Written by Texas Highways
Traveling with a group of friends devoted to eating and exploring, I arrived in Graham on a sunny June day to attend the annual Food Truck Championship of Texas, which featured some four dozen trucks in heated competition. But it turns out we’d come to enjoy Graham—a town of some 9,000 people about an hour-and-a-half northwest of Fort Worth—for much more than a day of good eating.
It’s a warm evening, and I’ve joined a group of about 20 people gathering inside the breezeway of a two-story building a block or so from Seguin’s town square. The structure has seen better days, a lot of them, and we’re here to hear about some of those days. You could also say that we’ve come to hear about some of its worst days.
“Are you ready for the ghosts? I am.” With that, co-owner Erin Wallace Ghedi pushes apart a set of sliding wooden doors and leads us into the Smoking Room, where she begins telling the story of the Magnolia Hotel.
The sun is low and the gate guarded as we arrive at the south shore of Lewisville Lake, some 30 miles north of downtown Dallas. Officially, the Lewisville Lake Environmental Learning Area is closed for the day. But my traveling companion and I are here for one of the guided night hikes. So the volunteer manning the gate checks our names and waves us through.
When my family moved to Texas from Michigan in the summer of 2014, I was still reeling from the loss of my mother, gone suddenly from my life at age 64, just six months earlier.
Today kicks off the start of National Hispanic Heritage Month, a chance to celebrate the many ways Hispanic Americans, who were among the original Texans, have enriched our society. Originally started as Hispanic Heritage Week in 1968, America has been observing National Hispanic Heritage Month since 1988. We share a few events and places that will help you celebrate.
It’s fair season, y’all! Cooler weather means that grounds across Texas are setting up their spinning ferris wheels, grooming their livestock and revving up their deep-fryers in anticipation of some Texas sized celebrations.
Fall is the time for fans to come to Texas for the 2016 Formula 1 United States Grand Prix at Circuit of The Americas just outside of downtown Austin. The Grand Prix returns October 21-23 for its fifth year with three days of racing along a 20-turn, counterclockwise circuit, a Saturday-night concert featuring Taylor Swift, and a Sunday-night concert featuring The Weeknd. Motorsport fans may also want to check out Lone Star Le Mans, a Texas version of the French endurance race, held September 15-17.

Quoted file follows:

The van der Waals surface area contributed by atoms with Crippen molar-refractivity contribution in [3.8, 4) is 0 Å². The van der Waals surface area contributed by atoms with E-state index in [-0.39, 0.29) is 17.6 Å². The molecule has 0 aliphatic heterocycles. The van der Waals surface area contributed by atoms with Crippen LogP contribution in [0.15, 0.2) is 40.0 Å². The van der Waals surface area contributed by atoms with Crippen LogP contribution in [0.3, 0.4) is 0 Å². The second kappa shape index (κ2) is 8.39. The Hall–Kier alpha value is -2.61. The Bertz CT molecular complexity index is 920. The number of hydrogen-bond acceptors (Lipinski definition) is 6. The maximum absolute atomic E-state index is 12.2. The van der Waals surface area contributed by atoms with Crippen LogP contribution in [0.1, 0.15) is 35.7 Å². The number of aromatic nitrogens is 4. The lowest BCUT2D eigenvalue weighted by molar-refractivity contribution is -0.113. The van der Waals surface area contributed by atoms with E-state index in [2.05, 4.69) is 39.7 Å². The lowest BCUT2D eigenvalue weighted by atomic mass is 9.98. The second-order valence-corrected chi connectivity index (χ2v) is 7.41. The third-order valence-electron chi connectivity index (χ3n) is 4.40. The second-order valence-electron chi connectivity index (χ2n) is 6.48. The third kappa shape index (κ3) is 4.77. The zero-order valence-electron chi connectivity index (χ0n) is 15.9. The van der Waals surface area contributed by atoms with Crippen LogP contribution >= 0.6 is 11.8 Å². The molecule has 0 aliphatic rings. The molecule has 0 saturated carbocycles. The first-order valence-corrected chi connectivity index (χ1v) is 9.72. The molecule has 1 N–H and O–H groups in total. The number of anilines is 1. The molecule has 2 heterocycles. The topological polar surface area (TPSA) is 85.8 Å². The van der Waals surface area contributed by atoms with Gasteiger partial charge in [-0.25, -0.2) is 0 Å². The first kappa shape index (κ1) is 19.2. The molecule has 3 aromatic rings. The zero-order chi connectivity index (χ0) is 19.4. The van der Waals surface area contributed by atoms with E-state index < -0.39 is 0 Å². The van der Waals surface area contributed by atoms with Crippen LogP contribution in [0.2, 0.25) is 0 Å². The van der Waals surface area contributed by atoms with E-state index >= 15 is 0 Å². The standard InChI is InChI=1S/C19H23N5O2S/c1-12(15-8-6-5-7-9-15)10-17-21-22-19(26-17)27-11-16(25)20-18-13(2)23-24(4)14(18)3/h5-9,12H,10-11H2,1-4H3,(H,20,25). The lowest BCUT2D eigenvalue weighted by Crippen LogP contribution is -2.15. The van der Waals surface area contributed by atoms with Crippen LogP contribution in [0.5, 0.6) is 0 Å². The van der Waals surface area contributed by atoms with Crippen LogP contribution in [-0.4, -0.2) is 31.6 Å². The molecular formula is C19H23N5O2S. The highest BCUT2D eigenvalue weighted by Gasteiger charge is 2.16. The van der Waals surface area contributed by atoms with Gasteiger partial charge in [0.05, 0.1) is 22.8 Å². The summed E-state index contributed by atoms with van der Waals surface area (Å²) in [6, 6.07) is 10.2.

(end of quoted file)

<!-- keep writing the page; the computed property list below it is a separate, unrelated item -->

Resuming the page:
Coinciding with the ruby-throated hummingbirds’ fall migration, Rockport-Fulton’s 28th annual event features birding tours, speakers, vendors, and artists.
The Texas Hill Country is full of small towns that motorists can either zoom through in five minutes or choose to explore all day. Those who slow down to see the sights will be amazed at all there is to discover. I recently tripped through Blanco (pronounced “Blank-O”) and discovered that this town is anything but blank.
Let’s say you’re among the millions of people who visit Fair Park in Dallas for the State Fair of Texas each year. Maybe you’ve admired the prize livestock and indulged in the over-the-top culinary concoctions (fried Oreos, anyone?). Maybe you’ve taken in a bird’s-eye view of the festivities from the 212-foot-tall Texas Star Ferris wheel, or strolled through the automobile building dreaming of a new ride.
From my seat on the shaded patio at Woodshed Smokehouse, the view takes in a wall of leafy green trees and rippling water that glimmers in the sun. This restaurant overlooks the Clear Fork of the Trinity River and Fort Worth’s Trinity Trails, about 70 miles of paved and crushed-limestone routes suitable for hikers, bikers, runners, and equestrians. The trails connect many of the city’s parks and attractions, setting the stage for my weekend of outdoor recreation, dining, and relaxation—all without a car.
What does it take to be extraordinary? The Texans in these pages have each made their marks in vastly varied fields—from winemaking and writing to inventing a new way to watch movies—and they share characteristics essential to any true trailblazer: the bravery to try something different and the perseverance to carry their visions through. And for that, we salute this year’s Extraordinary Texans.